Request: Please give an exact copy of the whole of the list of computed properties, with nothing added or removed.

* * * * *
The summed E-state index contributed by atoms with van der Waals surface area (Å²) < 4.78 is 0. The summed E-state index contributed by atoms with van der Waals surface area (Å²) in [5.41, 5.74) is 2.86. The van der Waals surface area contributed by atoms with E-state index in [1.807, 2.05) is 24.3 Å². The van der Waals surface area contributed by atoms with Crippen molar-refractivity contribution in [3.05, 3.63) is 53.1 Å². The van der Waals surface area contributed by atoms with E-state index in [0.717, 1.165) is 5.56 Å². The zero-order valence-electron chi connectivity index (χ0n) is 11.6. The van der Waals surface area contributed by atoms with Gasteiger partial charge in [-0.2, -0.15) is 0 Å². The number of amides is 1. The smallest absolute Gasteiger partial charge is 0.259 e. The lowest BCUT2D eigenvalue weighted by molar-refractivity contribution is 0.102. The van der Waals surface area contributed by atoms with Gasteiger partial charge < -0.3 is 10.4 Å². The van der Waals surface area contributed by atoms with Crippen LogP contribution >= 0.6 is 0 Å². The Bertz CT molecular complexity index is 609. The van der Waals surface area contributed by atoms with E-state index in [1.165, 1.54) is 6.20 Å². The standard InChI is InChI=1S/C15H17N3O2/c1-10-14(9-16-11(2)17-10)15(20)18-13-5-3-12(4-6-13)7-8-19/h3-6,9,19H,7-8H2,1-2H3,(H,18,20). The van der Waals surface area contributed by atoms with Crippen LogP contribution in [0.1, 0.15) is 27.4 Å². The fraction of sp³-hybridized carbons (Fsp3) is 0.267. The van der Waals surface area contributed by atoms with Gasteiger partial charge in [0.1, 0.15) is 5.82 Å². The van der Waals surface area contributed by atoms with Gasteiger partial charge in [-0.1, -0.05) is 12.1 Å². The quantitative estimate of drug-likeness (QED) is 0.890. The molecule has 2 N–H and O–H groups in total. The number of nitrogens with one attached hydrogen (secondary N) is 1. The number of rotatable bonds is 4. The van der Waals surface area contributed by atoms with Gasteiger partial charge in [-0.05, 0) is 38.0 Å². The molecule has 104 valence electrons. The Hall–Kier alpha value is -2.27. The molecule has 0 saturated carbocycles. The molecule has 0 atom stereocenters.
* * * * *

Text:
The summed E-state index contributed by atoms with van der Waals surface area (Å²) < 4.78 is 0. The summed E-state index contributed by atoms with van der Waals surface area (Å²) in [5.41, 5.74) is 2.86. The van der Waals surface area contributed by atoms with E-state index in [1.807, 2.05) is 24.3 Å². The van der Waals surface area contributed by atoms with Crippen molar-refractivity contribution in [3.05, 3.63) is 53.1 Å². The van der Waals surface area contributed by atoms with E-state index in [0.717, 1.165) is 5.56 Å². The zero-order valence-electron chi connectivity index (χ0n) is 11.6. The van der Waals surface area contributed by atoms with Gasteiger partial charge in [-0.2, -0.15) is 0 Å². The number of amides is 1. The smallest absolute Gasteiger partial charge is 0.259 e. The lowest BCUT2D eigenvalue weighted by molar-refractivity contribution is 0.102. The van der Waals surface area contributed by atoms with Gasteiger partial charge < -0.3 is 10.4 Å². The van der Waals surface area contributed by atoms with Crippen LogP contribution >= 0.6 is 0 Å². The Bertz CT molecular complexity index is 609. The van der Waals surface area contributed by atoms with E-state index in [1.165, 1.54) is 6.20 Å². The standard InChI is InChI=1S/C15H17N3O2/c1-10-14(9-16-11(2)17-10)15(20)18-13-5-3-12(4-6-13)7-8-19/h3-6,9,19H,7-8H2,1-2H3,(H,18,20). The van der Waals surface area contributed by atoms with Crippen LogP contribution in [0.1, 0.15) is 27.4 Å². The fraction of sp³-hybridized carbons (Fsp3) is 0.267. The van der Waals surface area contributed by atoms with Gasteiger partial charge in [0.1, 0.15) is 5.82 Å². The van der Waals surface area contributed by atoms with Gasteiger partial charge in [-0.1, -0.05) is 12.1 Å². The quantitative estimate of drug-likeness (QED) is 0.890. The molecule has 2 N–H and O–H groups in total. The number of nitrogens with one attached hydrogen (secondary N) is 1. The number of rotatable bonds is 4. The van der Waals surface area contributed by atoms with Gasteiger partial charge in [-0.05, 0) is 38.0 Å². The molecule has 104 valence electrons. The Hall–Kier alpha value is -2.27. The molecule has 0 saturated carbocycles. The molecule has 0 atom stereocenters.